19 Years Later, 9/11 First Responders Still Face Cognitive Issues
By LIDA TUNESI
Nineteen years after the World Trade Center attacks, new research finds that PTSD and depression are related to cognitive issues in first responders. Those issues include difficulty recalling names and words, and greater reliance on written reminders.
Professor Laura Rabin (The Graduate Center, Brooklyn College) was an author on the paper, which appears in International Journal of Environmental Research and Public Health. The study was a collaboration with Albert Einstein College of Medicine and the New York City Fire Department.
The study looked at FDNY employees, both firefighters and emergency medical services workers, who worked at ground zero between Sept. 11 and 24 in 2001. The workers completed assessments for subjective cognitive and functional concerns, PTSD, and depression.
A previous study by Rabin and colleagues confirmed an association between exposure to the World Trade Center site, symptoms of PTSD and depression, and cognitive complaints. The new study organizes these factors by showing that the mental health symptoms act as the link between exposure and cognitive effects.
“In other words, mental health outcomes associated with greater World Trade Center exposure, rather than World Trade Center exposure alone, increase workers’ risk for subjective cognitive concerns,” the study says.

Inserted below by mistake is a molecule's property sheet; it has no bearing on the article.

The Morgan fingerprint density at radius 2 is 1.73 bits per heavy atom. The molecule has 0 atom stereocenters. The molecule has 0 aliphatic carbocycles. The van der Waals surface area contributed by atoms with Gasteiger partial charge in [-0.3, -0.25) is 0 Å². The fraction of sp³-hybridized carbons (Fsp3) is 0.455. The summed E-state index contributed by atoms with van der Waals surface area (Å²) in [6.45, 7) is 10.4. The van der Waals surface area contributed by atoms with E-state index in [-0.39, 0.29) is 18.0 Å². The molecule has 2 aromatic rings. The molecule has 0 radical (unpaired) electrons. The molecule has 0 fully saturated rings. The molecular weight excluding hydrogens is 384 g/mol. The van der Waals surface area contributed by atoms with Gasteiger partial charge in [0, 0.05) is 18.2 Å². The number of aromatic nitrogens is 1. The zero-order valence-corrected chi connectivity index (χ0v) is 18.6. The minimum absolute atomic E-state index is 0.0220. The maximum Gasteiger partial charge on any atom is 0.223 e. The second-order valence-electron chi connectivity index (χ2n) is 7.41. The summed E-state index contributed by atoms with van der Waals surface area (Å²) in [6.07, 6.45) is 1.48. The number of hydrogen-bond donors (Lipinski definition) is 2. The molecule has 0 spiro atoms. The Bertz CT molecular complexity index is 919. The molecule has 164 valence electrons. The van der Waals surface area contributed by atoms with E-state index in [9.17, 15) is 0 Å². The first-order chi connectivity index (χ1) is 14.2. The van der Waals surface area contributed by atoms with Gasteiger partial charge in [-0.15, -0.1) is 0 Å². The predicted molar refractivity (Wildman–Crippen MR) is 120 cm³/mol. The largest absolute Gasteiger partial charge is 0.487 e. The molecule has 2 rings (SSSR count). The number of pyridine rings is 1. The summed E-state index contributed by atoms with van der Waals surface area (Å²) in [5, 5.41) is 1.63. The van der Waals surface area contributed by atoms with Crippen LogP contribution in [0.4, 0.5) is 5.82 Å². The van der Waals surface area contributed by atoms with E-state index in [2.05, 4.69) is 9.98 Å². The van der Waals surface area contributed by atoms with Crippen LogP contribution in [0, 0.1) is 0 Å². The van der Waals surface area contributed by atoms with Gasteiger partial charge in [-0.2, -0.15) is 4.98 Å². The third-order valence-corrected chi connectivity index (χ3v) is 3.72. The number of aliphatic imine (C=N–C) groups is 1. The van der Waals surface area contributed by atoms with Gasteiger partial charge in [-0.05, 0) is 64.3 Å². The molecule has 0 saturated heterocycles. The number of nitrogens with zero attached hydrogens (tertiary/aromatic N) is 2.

The study found that those who started working at the site on the morning of 9/11 had increased complaints compared to workers who arrived later.
These findings fit well with studies of veterans and certain other survivors of trauma that have shown PTSD and depressive symptoms are risk factors for mental dysfunction. Though forgetfulness can sometimes simply be a result of age, Rabin and colleagues saw that the cognitive effects were similar for both younger and older members of the study group.
Fortunately, symptoms of PTSD and depression are treatable, the authors say. Getting help for the workers’ mental health issues could in turn relieve the memory concerns.
The researchers cautioned that other issues related to working at the attack site, like sleep and pulmonary disorders, could also be factors in the cognitive problems. The researchers would need to do more analysis to say what exactly caused what.
That said, the link between cognitive concerns and working at ground zero is apparent even for people who don’t meet the criteria for being clinically diagnosed with either PTSD or depression. The results highlight that even having a few symptoms of mental health issues is a reason to seek treatment, the authors say.